Welcome to the MySQL monitor. Commands end with ; or\g.
Your MySQL connection id is2
Server version: 5.0.41-log Source distribution
mysql>CREATETABLEnotnulltest (id INT, test TEXTNOTNULL);
Query OK, 0 rows affected (0.02 sec)
mysql>INSERTINTOnotnulltest (id, test) VALUES (1, NULL);
ERROR 1048 (23000): Column'test' cannot be null
mysql>INSERTINTOnotnulltest (id, test) VALUES (1, NULL), (2, NULL);
Query OK, 2 rows affected, 2warnings (0.00 sec)
Records: 2 Duplicates: 0 Warnings: 2
mysql>SELECT id, test FROM notnulltest;
+------+------+| id | test |+------+------+|1|||2||+------+------+2 rows inset (0.00 sec)
mysql>SELECT id, test FROM notnulltest WHERE test ISNULL;
Empty set (0.00 sec)
So whats going on here?
Because MySQL had no transactions (in the past), it tries to avoid any error in multi-column inserts. Without transactions, the insert cannot be rolled back, therefore an error would leave an unknown number of inserted rows around and the application had to deal with the problem. For MySQL it seems a far better solution to modify your data so it fit’s the requirements.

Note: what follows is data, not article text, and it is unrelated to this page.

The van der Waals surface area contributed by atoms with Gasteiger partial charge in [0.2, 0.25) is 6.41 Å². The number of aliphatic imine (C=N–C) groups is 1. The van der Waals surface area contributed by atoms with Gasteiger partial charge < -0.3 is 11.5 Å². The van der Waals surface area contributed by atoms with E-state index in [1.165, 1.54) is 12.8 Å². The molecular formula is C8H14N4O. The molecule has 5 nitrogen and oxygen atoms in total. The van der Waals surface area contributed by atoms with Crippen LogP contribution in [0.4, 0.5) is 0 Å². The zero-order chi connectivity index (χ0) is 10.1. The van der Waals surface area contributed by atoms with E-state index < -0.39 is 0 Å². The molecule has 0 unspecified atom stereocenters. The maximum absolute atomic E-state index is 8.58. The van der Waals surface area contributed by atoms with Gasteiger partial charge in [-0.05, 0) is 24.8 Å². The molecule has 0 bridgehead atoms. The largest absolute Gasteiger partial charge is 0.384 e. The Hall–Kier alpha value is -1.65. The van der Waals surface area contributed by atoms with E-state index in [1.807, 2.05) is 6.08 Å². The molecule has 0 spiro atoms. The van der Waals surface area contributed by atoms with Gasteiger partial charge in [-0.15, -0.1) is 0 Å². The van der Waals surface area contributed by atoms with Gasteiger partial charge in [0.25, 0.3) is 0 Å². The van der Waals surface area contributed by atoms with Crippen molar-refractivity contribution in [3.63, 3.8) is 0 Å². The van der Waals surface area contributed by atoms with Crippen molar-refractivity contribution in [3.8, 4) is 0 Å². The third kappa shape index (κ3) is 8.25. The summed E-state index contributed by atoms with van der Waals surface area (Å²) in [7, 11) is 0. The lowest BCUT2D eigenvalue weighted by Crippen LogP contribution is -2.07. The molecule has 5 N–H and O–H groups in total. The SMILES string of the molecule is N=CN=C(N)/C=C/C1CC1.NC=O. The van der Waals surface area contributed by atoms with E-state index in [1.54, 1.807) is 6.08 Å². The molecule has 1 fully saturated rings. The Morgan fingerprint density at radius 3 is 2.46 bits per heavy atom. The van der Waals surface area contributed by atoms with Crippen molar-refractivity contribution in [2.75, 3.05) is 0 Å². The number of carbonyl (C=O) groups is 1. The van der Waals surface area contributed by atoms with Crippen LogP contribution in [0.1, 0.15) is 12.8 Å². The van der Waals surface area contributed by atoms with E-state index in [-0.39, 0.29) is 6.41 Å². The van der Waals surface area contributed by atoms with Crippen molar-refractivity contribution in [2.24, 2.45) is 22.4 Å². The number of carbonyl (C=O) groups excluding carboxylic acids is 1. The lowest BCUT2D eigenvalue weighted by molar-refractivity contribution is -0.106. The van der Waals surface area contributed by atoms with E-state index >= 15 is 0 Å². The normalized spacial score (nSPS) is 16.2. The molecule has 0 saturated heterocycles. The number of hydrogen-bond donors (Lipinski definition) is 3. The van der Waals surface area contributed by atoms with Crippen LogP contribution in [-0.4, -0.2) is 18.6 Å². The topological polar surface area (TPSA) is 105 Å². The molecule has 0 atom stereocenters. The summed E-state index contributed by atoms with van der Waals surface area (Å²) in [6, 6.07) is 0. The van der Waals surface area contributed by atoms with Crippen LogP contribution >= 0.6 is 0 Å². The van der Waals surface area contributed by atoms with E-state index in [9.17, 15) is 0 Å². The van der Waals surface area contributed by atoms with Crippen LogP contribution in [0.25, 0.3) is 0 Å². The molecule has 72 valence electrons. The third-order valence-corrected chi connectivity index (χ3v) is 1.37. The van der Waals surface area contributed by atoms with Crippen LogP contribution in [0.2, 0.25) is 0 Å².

Worth mentioning, this is the default behaviour in a recent (5.0.41) MySQL version, installed from source, with no config modifications.